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The Miss America Family: A Novel
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The Miss America Family: A Novel

3.1 of 5 stars 3.10  ·  rating details  ·  174 ratings  ·  13 reviews
Pixie Kitchy was once Miss New Jersey. Now she's married to a dentist, an ex-quarterback in turtled golf pants. Her ten-year-old daughter, Mitzie, wears Bo-peep pincurls and twirls baton. Her sixteen-year-old son, Ezra, the person who knows her best, is caught up in his fling with the podiatrist's daughter. And Pixie is consumed by the past. She confides, "I was a housewif ...more
Paperback, 304 pages
Published February 18th 2003 by Washington Square Press (first published 2002)
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When I began reading this novel I didn't know what to expect. The tone of the first chapter was one that didn't grad my interest right away. I'm glad I didn't decide to abandon the book. As the storyline continued I found myself being caught up not only in the plot but in the authors beautifully sad observations. This book was truly a quick and satisfying read.
I'd like to have a teenager read this and ask him or her an opinion about the book. The story is told from two points of view - a mother and a son. I can't really tell why they were the ones who told the story, though. The divergence between the two styles establishes character, and I understand that, but I don't understand why these two characters are the ones chosen to tell the story. The mother mostly talks about other people, so it might have been more useful to have some of the other charac ...more
Lake Oz Fic Chick
Sixteen-year-old Ezra Stocker has a goal for his summer vacation: he wants to create a list of Rules to Live By. His secret hope? That this list will help him transcend his dysfunctional surroundings and really take the reins of his life. Ezra’s mom – insomniac ex-Miss New Jersey Pixie Stocker – used to yearn for rules, too, and came to believe that Emily Post’s etiquette books would provide every answer she’d ever need. But Miss Post’s books never really addressed Pixie’s most vexing questions. ...more
Surprising story line and pretty good read. I thought this book was going to be a checky chic-lit book and grabbed after reading a more serious novel. I didn't anticipate the family or personal strive these characters faced in the novel. There is some very heavy subject matter, but it's dealt with in a realistic manner. There isn't a warm and fuzzy ending, but there is a satisfating ending that, as a reader, you could envision happening. The character development was a little odd, but this famil ...more
Read because she is a local author and I heard her speak.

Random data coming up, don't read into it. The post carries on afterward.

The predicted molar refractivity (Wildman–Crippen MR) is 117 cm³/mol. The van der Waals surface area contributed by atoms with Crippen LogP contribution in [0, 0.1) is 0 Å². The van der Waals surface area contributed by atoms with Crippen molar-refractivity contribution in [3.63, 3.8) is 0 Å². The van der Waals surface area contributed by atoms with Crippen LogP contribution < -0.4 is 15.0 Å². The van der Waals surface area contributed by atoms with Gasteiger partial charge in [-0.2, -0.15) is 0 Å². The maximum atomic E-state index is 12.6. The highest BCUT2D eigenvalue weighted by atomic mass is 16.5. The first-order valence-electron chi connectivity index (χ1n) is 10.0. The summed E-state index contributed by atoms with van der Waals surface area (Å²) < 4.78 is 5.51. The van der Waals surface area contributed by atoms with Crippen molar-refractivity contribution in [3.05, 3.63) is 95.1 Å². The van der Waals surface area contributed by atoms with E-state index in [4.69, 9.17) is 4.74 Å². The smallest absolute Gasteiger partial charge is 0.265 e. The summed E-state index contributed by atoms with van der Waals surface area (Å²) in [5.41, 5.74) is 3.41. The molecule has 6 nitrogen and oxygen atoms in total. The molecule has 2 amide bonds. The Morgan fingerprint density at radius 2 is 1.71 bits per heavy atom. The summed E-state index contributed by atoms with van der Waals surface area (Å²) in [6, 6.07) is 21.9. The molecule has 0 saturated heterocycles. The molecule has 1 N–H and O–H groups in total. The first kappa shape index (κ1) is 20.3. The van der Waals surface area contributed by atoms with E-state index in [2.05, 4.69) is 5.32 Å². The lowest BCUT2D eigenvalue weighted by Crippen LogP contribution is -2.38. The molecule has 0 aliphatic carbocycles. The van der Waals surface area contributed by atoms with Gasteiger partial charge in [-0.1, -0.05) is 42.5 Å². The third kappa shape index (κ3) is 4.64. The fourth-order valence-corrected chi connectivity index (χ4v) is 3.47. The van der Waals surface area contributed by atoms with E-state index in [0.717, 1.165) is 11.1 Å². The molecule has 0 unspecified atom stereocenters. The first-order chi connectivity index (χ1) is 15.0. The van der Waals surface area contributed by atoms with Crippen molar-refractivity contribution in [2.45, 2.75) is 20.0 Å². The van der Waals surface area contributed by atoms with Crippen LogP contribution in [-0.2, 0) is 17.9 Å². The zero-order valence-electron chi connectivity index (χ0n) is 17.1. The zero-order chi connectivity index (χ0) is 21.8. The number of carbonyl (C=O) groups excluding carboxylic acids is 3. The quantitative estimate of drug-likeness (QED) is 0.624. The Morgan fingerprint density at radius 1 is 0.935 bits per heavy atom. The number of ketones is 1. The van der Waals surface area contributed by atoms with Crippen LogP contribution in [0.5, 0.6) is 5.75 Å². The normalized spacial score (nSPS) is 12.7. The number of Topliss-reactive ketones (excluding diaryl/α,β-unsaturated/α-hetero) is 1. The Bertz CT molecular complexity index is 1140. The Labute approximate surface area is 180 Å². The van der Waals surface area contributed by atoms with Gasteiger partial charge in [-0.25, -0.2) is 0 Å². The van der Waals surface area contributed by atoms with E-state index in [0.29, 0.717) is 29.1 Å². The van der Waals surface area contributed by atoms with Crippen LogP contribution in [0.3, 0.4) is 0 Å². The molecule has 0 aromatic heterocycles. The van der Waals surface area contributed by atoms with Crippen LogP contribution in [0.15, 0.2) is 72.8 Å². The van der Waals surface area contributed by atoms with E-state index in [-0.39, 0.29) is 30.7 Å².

Sonia Reppe
I like the writing style of this. Even though for the first two pages I didn't realize Ezra was a boy (sounds like a girl's name)I really got into this. Part 1 was definitely better than part 2, which lost momentum. This might only be a 3-star book, but I'm giving it 4 for Part 1.
A tragically funny, aberration family of visual perfection that totally falls apart behind the scenes. The epitome of Americana with its contented facade, as if straight from a Hollywood soap opera (or talk show). Characters so real.. they're probably your neighbors.
Started out liking this book a lot, got a little less enchanting mid-way through, but finished strong enough to get a 3/5. Still not sure how I'd describe for others who might be interested though!
This book was just ok. The author writes well but the story wasn't that great. The ending left me confused and unsatisfied.
Dixie Meeks
Interesting story with good characters, not too heavy on the action. Thoughtfully written.
Janet Gardner
I picked this up on a take-a-book/leave-a-book shelf on a whim and am glad I did.
Pretty good book.
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Connect with Julianna Baggott on Facebook:

Check out the new novel -- PURE

Also writes under the pen names N.E. Bode and Bridget Asher.

Critically acclaimed, bestselling author Julianna Baggott is the author of eighteen books, most notably her recent novel PURE, the first in a dystopian trilogy, a New York Times Book Review's Editor's Cho
More about Julianna Baggott...
Pure (Pure, #1) Fuse (Pure #2) Burn (Pure, #3) The Prince of Fenway Park Girl Talk

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“Finally she said, "When I grow up, I'm going to live out here. I'll probably be a Miss Somebody, too..."
Don't grow up," I told her. "It only gets more confusing.”
More quotes…